Silver long cross penny of Henry III
Plantagenet, struck in the period 1247-1272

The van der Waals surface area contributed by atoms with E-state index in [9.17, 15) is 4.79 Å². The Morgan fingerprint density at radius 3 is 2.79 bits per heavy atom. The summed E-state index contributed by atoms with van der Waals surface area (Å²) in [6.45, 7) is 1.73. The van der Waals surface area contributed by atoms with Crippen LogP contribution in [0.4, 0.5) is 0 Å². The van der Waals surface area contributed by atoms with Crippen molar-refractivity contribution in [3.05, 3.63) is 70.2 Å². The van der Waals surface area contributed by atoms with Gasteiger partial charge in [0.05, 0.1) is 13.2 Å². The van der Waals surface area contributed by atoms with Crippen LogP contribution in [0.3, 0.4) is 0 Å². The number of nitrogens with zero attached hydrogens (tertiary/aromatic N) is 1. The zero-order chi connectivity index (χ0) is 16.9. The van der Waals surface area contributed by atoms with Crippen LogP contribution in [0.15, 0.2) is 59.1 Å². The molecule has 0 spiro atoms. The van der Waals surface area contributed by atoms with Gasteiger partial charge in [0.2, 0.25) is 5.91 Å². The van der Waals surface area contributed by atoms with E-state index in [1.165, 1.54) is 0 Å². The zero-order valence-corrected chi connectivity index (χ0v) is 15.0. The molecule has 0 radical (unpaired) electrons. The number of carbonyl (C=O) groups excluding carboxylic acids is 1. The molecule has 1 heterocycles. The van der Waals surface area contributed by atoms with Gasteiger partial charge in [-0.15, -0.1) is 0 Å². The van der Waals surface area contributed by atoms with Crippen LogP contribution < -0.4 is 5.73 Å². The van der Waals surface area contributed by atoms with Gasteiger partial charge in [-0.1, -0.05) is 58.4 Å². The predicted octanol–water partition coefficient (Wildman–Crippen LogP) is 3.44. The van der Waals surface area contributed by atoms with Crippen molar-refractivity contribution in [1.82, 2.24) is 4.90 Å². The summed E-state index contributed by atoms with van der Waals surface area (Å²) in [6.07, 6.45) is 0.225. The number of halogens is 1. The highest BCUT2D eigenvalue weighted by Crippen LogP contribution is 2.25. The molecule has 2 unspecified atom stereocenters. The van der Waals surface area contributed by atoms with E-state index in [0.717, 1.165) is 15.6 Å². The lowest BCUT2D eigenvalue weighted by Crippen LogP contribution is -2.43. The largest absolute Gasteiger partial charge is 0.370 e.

The long cross coinage was introduced in 1247 in an effort to solve the problem of coin clipping. This practice, whereby dishonest individuals would clip silver from the edges for profit, resulted in underweight coins circulating and public disatisfaction with the coinage. Long cross coins were similar to the preceding short cross coinage but had a long cross on the reverse that extended to the edge of the coin, breaking the legend. This helped to reduce clipping because for the first time the public knew how big the coin should be. This example was struck by the moneyer Nicole at the Winchester mint.